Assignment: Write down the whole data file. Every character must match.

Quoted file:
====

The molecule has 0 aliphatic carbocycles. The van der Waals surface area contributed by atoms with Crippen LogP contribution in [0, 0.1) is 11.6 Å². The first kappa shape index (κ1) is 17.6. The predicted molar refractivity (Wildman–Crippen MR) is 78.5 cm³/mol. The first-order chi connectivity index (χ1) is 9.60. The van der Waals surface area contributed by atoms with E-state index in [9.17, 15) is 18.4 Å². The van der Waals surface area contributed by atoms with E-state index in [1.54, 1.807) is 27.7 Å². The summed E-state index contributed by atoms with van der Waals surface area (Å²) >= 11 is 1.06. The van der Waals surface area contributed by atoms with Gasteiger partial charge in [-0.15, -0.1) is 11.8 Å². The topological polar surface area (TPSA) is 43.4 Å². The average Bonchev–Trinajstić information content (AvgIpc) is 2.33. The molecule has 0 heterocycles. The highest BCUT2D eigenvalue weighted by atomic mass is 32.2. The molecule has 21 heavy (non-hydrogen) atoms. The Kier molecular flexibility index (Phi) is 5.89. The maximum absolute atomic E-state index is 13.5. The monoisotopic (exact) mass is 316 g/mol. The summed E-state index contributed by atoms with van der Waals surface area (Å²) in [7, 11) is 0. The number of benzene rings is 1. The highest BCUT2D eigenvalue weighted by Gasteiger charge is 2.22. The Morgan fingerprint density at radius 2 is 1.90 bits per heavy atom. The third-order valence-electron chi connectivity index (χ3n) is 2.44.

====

The molecule has 0 aliphatic carbocycles. The van der Waals surface area contributed by atoms with Crippen LogP contribution in [0, 0.1) is 11.6 Å². The first kappa shape index (κ1) is 17.6. The predicted molar refractivity (Wildman–Crippen MR) is 78.5 cm³/mol. The first-order chi connectivity index (χ1) is 9.60. The van der Waals surface area contributed by atoms with E-state index in [9.17, 15) is 18.4 Å². The van der Waals surface area contributed by atoms with E-state index in [1.54, 1.807) is 27.7 Å². The summed E-state index contributed by atoms with van der Waals surface area (Å²) >= 11 is 1.06. The van der Waals surface area contributed by atoms with Gasteiger partial charge in [-0.15, -0.1) is 11.8 Å². The topological polar surface area (TPSA) is 43.4 Å². The average Bonchev–Trinajstić information content (AvgIpc) is 2.33. The molecule has 0 heterocycles. The highest BCUT2D eigenvalue weighted by atomic mass is 32.2. The molecule has 21 heavy (non-hydrogen) atoms. The Kier molecular flexibility index (Phi) is 5.89. The maximum absolute atomic E-state index is 13.5. The monoisotopic (exact) mass is 316 g/mol. The summed E-state index contributed by atoms with van der Waals surface area (Å²) in [7, 11) is 0. The number of benzene rings is 1. The highest BCUT2D eigenvalue weighted by Gasteiger charge is 2.22. The Morgan fingerprint density at radius 2 is 1.90 bits per heavy atom. The third-order valence-electron chi connectivity index (χ3n) is 2.44.